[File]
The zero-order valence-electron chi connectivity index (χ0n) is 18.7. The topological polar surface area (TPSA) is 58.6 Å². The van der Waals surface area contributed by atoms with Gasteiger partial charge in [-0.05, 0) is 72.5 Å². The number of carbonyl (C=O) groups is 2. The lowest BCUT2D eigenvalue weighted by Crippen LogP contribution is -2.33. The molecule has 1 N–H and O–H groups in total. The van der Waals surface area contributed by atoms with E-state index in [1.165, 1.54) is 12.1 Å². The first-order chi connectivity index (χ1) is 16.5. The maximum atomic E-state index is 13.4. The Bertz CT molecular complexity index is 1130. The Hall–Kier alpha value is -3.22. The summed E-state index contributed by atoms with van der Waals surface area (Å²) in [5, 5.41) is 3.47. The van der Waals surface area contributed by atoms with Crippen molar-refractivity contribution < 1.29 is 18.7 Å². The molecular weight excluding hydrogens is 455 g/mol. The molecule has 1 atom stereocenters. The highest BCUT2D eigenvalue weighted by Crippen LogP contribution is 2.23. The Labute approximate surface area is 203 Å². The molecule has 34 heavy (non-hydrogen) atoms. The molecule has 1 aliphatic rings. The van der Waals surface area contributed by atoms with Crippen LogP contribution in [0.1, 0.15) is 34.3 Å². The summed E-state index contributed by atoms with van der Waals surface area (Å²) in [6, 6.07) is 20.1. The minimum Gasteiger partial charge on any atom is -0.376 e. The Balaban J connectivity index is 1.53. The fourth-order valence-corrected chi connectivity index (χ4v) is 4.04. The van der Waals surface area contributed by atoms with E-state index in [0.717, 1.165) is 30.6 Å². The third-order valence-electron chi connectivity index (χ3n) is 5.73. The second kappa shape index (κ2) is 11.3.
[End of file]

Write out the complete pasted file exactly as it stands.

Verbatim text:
The zero-order valence-electron chi connectivity index (χ0n) is 18.7. The topological polar surface area (TPSA) is 58.6 Å². The van der Waals surface area contributed by atoms with Gasteiger partial charge in [-0.05, 0) is 72.5 Å². The number of carbonyl (C=O) groups is 2. The lowest BCUT2D eigenvalue weighted by Crippen LogP contribution is -2.33. The molecule has 1 N–H and O–H groups in total. The van der Waals surface area contributed by atoms with E-state index in [1.165, 1.54) is 12.1 Å². The first-order chi connectivity index (χ1) is 16.5. The maximum atomic E-state index is 13.4. The Bertz CT molecular complexity index is 1130. The Hall–Kier alpha value is -3.22. The summed E-state index contributed by atoms with van der Waals surface area (Å²) in [5, 5.41) is 3.47. The van der Waals surface area contributed by atoms with Crippen molar-refractivity contribution < 1.29 is 18.7 Å². The molecular weight excluding hydrogens is 455 g/mol. The molecule has 1 atom stereocenters. The highest BCUT2D eigenvalue weighted by Crippen LogP contribution is 2.23. The Labute approximate surface area is 203 Å². The molecule has 34 heavy (non-hydrogen) atoms. The molecule has 1 aliphatic rings. The van der Waals surface area contributed by atoms with Crippen LogP contribution in [0.1, 0.15) is 34.3 Å². The summed E-state index contributed by atoms with van der Waals surface area (Å²) in [6, 6.07) is 20.1. The minimum Gasteiger partial charge on any atom is -0.376 e. The Balaban J connectivity index is 1.53. The fourth-order valence-corrected chi connectivity index (χ4v) is 4.04. The van der Waals surface area contributed by atoms with E-state index in [0.717, 1.165) is 30.6 Å². The third-order valence-electron chi connectivity index (χ3n) is 5.73. The second kappa shape index (κ2) is 11.3.